Insights and blindspots of Meillassoux argument in After Finitude

Still thinking a lot about Meillassoux's position and his route to get there in the book. I think it is a great book full of inspiring ideas. Indeed very much routed in what I take to be Badiou's ideas. Today I thought of listing its bright and its shady points. I start with the insights: 1. The idea that correlationism is followed and yet betrayed when the correlation is made absolute (or there is an attempt to build a metaphysics out of correlation). The important element of the idea, to me, is that correlationism carries a considerable measure of contingency. This is lost if the correlation is thought of as a necessary starting point for our relation with the world - the relation ceases to be factual, becomes absolute. I think this is a powerful idea and it is debatable whether it carries its force when we consider that there are not one but many correlations. I guess when one thinks of correlations as absolute, the second requirement of correlationism (the facticity of corr

Contingent dispositions

This week in my lectures at Madras we got to examine the question of whether an image of multiple correlations, based not only on humans (but also on all kinds of living creatures, or desiring machines, or dispositions, or black boxes) is still correlationist. Meillassoux, it seems to me, thinks that as long as we don't have an absolute, we're still within the realm of correlationism. This is not clearly so. In any case, it becomes clear that when we establish a (speculative) absolute - say, of contingency - nothing prevents us to conceive correlations throughout, for instance through physical intentionality. In particular, and interestingly, I don't think that a (maybe Humean) thesis of general contingency entails (Humean) actualism. Clearly, even though we normally don't think this way, dispositions could be as contingent as actual objects, properties and events. Talking about dispositions, today I discovered the debate between Dharmakirti and Udayana. It is very m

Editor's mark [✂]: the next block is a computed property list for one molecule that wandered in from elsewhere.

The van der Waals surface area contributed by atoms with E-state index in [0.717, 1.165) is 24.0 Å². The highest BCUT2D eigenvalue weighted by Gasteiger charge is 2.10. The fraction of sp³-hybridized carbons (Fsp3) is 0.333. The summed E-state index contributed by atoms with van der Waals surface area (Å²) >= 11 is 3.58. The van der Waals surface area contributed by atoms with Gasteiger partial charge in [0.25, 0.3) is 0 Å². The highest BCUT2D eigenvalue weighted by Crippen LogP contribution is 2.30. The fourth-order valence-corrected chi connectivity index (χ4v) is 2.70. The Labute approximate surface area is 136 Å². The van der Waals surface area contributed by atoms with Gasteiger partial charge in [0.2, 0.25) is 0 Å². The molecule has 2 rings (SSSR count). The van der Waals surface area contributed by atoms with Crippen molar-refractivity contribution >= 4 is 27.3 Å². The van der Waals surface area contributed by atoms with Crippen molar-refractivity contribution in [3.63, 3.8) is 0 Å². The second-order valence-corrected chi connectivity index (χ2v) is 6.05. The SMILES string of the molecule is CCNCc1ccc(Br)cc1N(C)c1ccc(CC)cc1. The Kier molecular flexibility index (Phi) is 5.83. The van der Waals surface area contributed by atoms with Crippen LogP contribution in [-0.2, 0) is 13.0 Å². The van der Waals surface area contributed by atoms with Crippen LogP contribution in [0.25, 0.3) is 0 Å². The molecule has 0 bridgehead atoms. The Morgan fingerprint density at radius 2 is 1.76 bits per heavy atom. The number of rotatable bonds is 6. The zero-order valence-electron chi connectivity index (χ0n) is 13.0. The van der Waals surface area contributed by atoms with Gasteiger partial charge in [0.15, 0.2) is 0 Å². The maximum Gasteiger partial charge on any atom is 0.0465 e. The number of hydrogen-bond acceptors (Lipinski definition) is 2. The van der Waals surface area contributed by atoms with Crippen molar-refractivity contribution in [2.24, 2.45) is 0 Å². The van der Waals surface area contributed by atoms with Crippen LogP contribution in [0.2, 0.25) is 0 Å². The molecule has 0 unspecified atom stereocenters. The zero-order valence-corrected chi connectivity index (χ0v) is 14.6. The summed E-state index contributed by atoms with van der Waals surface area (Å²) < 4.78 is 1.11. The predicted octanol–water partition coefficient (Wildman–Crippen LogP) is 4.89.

My lectures on Gora philosophy at the University of Madras

Unbelievable? St Thomas died quite here in Chennai. On the 21st of February, I'll deliver my open talk here in Madras called Towards a Tantric Ontology. It's going to be about urges and my take on what I call the underlying tectonics of the events. Meanwhile, they asked me to deliver some general lectures about contemporary Western philosophy. As I'm thinking a lot about the saga of correlationism, this is what I decided to do: a course on the tension between correlationism and the metaphysical endeavour. This is the programme for the 7 lectures - the first one was this morning: 1.Hume and the content of perceptual experience. Powers, generalization and habit. Hume´s actualism. Kant and the synthetic a priori. The Copernican revolution. The transcendental distinction. Correlationism. 2.Hegel and the absolute. Absolute correlation and the return of a reason-based jigsaw picture of the world. Intuitions bound to concepts. Correlation made necessary. Determinate negation a